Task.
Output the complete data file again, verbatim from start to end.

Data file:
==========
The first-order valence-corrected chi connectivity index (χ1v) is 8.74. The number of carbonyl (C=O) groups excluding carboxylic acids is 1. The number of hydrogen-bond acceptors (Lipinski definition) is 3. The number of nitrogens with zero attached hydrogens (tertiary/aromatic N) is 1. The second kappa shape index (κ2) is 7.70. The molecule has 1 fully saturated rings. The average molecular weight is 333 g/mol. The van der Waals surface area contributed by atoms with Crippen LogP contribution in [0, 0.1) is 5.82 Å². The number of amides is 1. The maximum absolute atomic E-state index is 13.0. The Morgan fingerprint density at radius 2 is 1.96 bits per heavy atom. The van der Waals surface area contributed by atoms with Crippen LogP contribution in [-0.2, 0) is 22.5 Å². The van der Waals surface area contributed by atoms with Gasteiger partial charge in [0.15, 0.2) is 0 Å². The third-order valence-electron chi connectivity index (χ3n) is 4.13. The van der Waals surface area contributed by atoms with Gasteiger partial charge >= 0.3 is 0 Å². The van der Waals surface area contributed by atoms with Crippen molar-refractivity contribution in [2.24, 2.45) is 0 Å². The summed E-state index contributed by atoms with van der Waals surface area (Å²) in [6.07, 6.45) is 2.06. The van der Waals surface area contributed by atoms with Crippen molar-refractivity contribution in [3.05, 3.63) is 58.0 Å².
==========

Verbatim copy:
The first-order valence-corrected chi connectivity index (χ1v) is 8.74. The number of carbonyl (C=O) groups excluding carboxylic acids is 1. The number of hydrogen-bond acceptors (Lipinski definition) is 3. The number of nitrogens with zero attached hydrogens (tertiary/aromatic N) is 1. The second kappa shape index (κ2) is 7.70. The molecule has 1 fully saturated rings. The average molecular weight is 333 g/mol. The van der Waals surface area contributed by atoms with Crippen LogP contribution in [0, 0.1) is 5.82 Å². The number of amides is 1. The maximum absolute atomic E-state index is 13.0. The Morgan fingerprint density at radius 2 is 1.96 bits per heavy atom. The van der Waals surface area contributed by atoms with Crippen LogP contribution in [-0.2, 0) is 22.5 Å². The van der Waals surface area contributed by atoms with Gasteiger partial charge in [0.15, 0.2) is 0 Å². The third-order valence-electron chi connectivity index (χ3n) is 4.13. The van der Waals surface area contributed by atoms with Gasteiger partial charge >= 0.3 is 0 Å². The van der Waals surface area contributed by atoms with Crippen molar-refractivity contribution in [2.24, 2.45) is 0 Å². The summed E-state index contributed by atoms with van der Waals surface area (Å²) in [6.07, 6.45) is 2.06. The van der Waals surface area contributed by atoms with Crippen molar-refractivity contribution in [3.05, 3.63) is 58.0 Å².